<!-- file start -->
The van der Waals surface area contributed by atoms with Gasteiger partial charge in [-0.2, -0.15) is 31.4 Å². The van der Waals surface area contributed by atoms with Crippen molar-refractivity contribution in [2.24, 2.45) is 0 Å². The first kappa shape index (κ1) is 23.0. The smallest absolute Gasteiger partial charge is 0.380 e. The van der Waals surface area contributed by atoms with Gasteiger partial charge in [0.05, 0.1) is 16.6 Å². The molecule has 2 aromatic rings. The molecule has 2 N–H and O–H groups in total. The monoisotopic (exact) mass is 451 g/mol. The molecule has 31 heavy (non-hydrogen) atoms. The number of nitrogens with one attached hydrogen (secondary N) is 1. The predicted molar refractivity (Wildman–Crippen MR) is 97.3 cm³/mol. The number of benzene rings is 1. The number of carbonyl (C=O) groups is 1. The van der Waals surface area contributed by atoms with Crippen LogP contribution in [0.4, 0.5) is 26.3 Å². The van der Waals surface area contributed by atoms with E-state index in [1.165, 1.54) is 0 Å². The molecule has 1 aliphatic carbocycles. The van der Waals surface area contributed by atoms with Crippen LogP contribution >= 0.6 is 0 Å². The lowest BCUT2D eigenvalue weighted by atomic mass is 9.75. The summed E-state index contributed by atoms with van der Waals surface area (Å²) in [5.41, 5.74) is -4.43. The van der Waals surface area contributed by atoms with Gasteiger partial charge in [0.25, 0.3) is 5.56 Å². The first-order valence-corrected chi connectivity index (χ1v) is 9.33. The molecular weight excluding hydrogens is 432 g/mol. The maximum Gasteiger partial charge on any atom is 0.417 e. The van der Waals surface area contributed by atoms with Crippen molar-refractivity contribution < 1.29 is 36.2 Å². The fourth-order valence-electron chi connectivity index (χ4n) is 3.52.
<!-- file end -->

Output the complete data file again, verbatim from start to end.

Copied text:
The van der Waals surface area contributed by atoms with Gasteiger partial charge in [-0.2, -0.15) is 31.4 Å². The van der Waals surface area contributed by atoms with Crippen molar-refractivity contribution in [2.24, 2.45) is 0 Å². The first kappa shape index (κ1) is 23.0. The smallest absolute Gasteiger partial charge is 0.380 e. The van der Waals surface area contributed by atoms with Gasteiger partial charge in [0.05, 0.1) is 16.6 Å². The molecule has 2 aromatic rings. The molecule has 2 N–H and O–H groups in total. The monoisotopic (exact) mass is 451 g/mol. The molecule has 31 heavy (non-hydrogen) atoms. The number of nitrogens with one attached hydrogen (secondary N) is 1. The predicted molar refractivity (Wildman–Crippen MR) is 97.3 cm³/mol. The number of benzene rings is 1. The number of carbonyl (C=O) groups is 1. The van der Waals surface area contributed by atoms with Crippen LogP contribution in [0.4, 0.5) is 26.3 Å². The van der Waals surface area contributed by atoms with E-state index in [1.165, 1.54) is 0 Å². The molecule has 1 aliphatic carbocycles. The van der Waals surface area contributed by atoms with Crippen LogP contribution >= 0.6 is 0 Å². The lowest BCUT2D eigenvalue weighted by atomic mass is 9.75. The summed E-state index contributed by atoms with van der Waals surface area (Å²) in [5.41, 5.74) is -4.43. The van der Waals surface area contributed by atoms with Gasteiger partial charge in [0.25, 0.3) is 5.56 Å². The first-order valence-corrected chi connectivity index (χ1v) is 9.33. The molecular weight excluding hydrogens is 432 g/mol. The maximum Gasteiger partial charge on any atom is 0.417 e. The van der Waals surface area contributed by atoms with Crippen molar-refractivity contribution < 1.29 is 36.2 Å². The fourth-order valence-electron chi connectivity index (χ4n) is 3.52.